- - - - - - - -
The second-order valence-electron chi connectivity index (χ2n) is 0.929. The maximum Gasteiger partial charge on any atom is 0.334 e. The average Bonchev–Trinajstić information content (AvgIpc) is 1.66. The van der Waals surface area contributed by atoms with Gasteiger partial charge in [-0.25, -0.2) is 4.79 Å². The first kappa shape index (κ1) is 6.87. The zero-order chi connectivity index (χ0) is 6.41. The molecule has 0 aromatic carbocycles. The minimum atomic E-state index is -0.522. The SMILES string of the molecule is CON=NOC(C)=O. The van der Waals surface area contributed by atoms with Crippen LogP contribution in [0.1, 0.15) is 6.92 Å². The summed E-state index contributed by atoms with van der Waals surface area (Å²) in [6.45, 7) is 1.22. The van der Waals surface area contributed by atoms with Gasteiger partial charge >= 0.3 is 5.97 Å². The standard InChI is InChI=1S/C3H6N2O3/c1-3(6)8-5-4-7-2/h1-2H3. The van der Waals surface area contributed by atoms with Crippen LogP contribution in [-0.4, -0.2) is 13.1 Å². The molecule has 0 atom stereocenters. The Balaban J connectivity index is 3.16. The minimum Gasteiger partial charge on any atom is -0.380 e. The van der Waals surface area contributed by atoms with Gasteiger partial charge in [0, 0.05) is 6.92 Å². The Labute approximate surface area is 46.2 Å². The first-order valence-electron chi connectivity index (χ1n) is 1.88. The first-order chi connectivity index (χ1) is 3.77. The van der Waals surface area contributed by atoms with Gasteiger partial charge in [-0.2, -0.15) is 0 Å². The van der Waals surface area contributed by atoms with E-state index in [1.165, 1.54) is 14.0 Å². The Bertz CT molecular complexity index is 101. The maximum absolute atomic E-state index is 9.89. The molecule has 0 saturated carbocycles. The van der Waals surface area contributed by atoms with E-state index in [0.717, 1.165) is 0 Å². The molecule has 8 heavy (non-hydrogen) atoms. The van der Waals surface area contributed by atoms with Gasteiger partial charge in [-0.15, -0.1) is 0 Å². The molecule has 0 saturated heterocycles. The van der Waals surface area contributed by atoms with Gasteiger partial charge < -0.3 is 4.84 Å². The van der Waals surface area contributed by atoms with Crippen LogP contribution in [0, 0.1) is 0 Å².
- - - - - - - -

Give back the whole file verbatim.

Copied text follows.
The second-order valence-electron chi connectivity index (χ2n) is 0.929. The maximum Gasteiger partial charge on any atom is 0.334 e. The average Bonchev–Trinajstić information content (AvgIpc) is 1.66. The van der Waals surface area contributed by atoms with Gasteiger partial charge in [-0.25, -0.2) is 4.79 Å². The first kappa shape index (κ1) is 6.87. The zero-order chi connectivity index (χ0) is 6.41. The molecule has 0 aromatic carbocycles. The minimum atomic E-state index is -0.522. The SMILES string of the molecule is CON=NOC(C)=O. The van der Waals surface area contributed by atoms with Crippen LogP contribution in [0.1, 0.15) is 6.92 Å². The summed E-state index contributed by atoms with van der Waals surface area (Å²) in [6.45, 7) is 1.22. The van der Waals surface area contributed by atoms with Gasteiger partial charge >= 0.3 is 5.97 Å². The standard InChI is InChI=1S/C3H6N2O3/c1-3(6)8-5-4-7-2/h1-2H3. The van der Waals surface area contributed by atoms with Crippen LogP contribution in [-0.4, -0.2) is 13.1 Å². The molecule has 0 atom stereocenters. The Balaban J connectivity index is 3.16. The minimum Gasteiger partial charge on any atom is -0.380 e. The van der Waals surface area contributed by atoms with Gasteiger partial charge in [0, 0.05) is 6.92 Å². The Labute approximate surface area is 46.2 Å². The first-order valence-electron chi connectivity index (χ1n) is 1.88. The first-order chi connectivity index (χ1) is 3.77. The van der Waals surface area contributed by atoms with Gasteiger partial charge in [-0.2, -0.15) is 0 Å². The van der Waals surface area contributed by atoms with E-state index in [1.165, 1.54) is 14.0 Å². The Bertz CT molecular complexity index is 101. The maximum absolute atomic E-state index is 9.89. The molecule has 0 saturated carbocycles. The van der Waals surface area contributed by atoms with E-state index in [0.717, 1.165) is 0 Å². The molecule has 8 heavy (non-hydrogen) atoms. The van der Waals surface area contributed by atoms with Gasteiger partial charge in [-0.15, -0.1) is 0 Å². The molecule has 0 saturated heterocycles. The van der Waals surface area contributed by atoms with Gasteiger partial charge < -0.3 is 4.84 Å². The van der Waals surface area contributed by atoms with Crippen LogP contribution in [0, 0.1) is 0 Å².